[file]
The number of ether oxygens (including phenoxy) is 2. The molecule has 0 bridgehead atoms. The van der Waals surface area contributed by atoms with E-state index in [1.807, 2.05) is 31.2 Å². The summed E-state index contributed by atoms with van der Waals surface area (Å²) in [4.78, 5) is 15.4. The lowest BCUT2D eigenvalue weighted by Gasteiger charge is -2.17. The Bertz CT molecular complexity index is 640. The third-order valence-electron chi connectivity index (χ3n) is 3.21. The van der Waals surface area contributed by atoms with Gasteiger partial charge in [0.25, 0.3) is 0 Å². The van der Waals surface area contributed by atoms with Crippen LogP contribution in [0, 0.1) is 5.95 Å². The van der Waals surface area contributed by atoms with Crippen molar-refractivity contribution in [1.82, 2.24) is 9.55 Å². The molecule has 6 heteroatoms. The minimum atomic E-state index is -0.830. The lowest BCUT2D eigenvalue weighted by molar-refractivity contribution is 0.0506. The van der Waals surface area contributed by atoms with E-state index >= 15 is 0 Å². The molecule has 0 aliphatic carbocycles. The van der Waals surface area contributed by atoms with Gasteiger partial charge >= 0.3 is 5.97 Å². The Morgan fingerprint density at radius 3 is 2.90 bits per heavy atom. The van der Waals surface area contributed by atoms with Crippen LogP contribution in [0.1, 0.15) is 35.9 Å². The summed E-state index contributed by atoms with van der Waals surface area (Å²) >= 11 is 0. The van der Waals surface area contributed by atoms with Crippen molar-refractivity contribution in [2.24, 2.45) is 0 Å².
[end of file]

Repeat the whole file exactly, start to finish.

The number of ether oxygens (including phenoxy) is 2. The molecule has 0 bridgehead atoms. The van der Waals surface area contributed by atoms with E-state index in [1.807, 2.05) is 31.2 Å². The summed E-state index contributed by atoms with van der Waals surface area (Å²) in [4.78, 5) is 15.4. The lowest BCUT2D eigenvalue weighted by Gasteiger charge is -2.17. The Bertz CT molecular complexity index is 640. The third-order valence-electron chi connectivity index (χ3n) is 3.21. The van der Waals surface area contributed by atoms with Gasteiger partial charge in [0.25, 0.3) is 0 Å². The van der Waals surface area contributed by atoms with Crippen LogP contribution in [0, 0.1) is 5.95 Å². The van der Waals surface area contributed by atoms with Crippen molar-refractivity contribution in [1.82, 2.24) is 9.55 Å². The molecule has 6 heteroatoms. The minimum atomic E-state index is -0.830. The lowest BCUT2D eigenvalue weighted by molar-refractivity contribution is 0.0506. The van der Waals surface area contributed by atoms with E-state index >= 15 is 0 Å². The molecule has 0 aliphatic carbocycles. The van der Waals surface area contributed by atoms with Gasteiger partial charge >= 0.3 is 5.97 Å². The Morgan fingerprint density at radius 3 is 2.90 bits per heavy atom. The van der Waals surface area contributed by atoms with Crippen LogP contribution in [0.1, 0.15) is 35.9 Å². The summed E-state index contributed by atoms with van der Waals surface area (Å²) >= 11 is 0. The van der Waals surface area contributed by atoms with Crippen molar-refractivity contribution in [2.24, 2.45) is 0 Å².